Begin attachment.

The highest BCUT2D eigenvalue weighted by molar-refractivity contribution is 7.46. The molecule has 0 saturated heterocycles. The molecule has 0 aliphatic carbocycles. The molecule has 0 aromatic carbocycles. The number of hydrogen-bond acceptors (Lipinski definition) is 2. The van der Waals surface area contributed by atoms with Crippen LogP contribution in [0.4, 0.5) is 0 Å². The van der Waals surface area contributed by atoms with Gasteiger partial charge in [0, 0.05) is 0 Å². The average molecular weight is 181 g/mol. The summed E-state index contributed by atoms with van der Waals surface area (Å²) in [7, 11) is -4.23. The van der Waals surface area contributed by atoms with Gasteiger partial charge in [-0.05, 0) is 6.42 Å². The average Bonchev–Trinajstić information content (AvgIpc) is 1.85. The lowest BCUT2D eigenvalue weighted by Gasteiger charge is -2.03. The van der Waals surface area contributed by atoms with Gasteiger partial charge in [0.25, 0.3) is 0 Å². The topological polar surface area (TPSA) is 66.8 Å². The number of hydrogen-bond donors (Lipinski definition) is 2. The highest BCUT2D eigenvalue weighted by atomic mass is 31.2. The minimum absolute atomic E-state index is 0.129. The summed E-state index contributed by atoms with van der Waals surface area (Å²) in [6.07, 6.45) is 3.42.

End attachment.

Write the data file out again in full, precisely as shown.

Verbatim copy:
The highest BCUT2D eigenvalue weighted by molar-refractivity contribution is 7.46. The molecule has 0 saturated heterocycles. The molecule has 0 aliphatic carbocycles. The molecule has 0 aromatic carbocycles. The number of hydrogen-bond acceptors (Lipinski definition) is 2. The van der Waals surface area contributed by atoms with Crippen LogP contribution in [0.4, 0.5) is 0 Å². The van der Waals surface area contributed by atoms with Gasteiger partial charge in [0, 0.05) is 0 Å². The average molecular weight is 181 g/mol. The summed E-state index contributed by atoms with van der Waals surface area (Å²) in [7, 11) is -4.23. The van der Waals surface area contributed by atoms with Gasteiger partial charge in [-0.05, 0) is 6.42 Å². The average Bonchev–Trinajstić information content (AvgIpc) is 1.85. The lowest BCUT2D eigenvalue weighted by Gasteiger charge is -2.03. The van der Waals surface area contributed by atoms with Gasteiger partial charge in [0.25, 0.3) is 0 Å². The topological polar surface area (TPSA) is 66.8 Å². The number of hydrogen-bond donors (Lipinski definition) is 2. The highest BCUT2D eigenvalue weighted by atomic mass is 31.2. The minimum absolute atomic E-state index is 0.129. The summed E-state index contributed by atoms with van der Waals surface area (Å²) in [6.07, 6.45) is 3.42.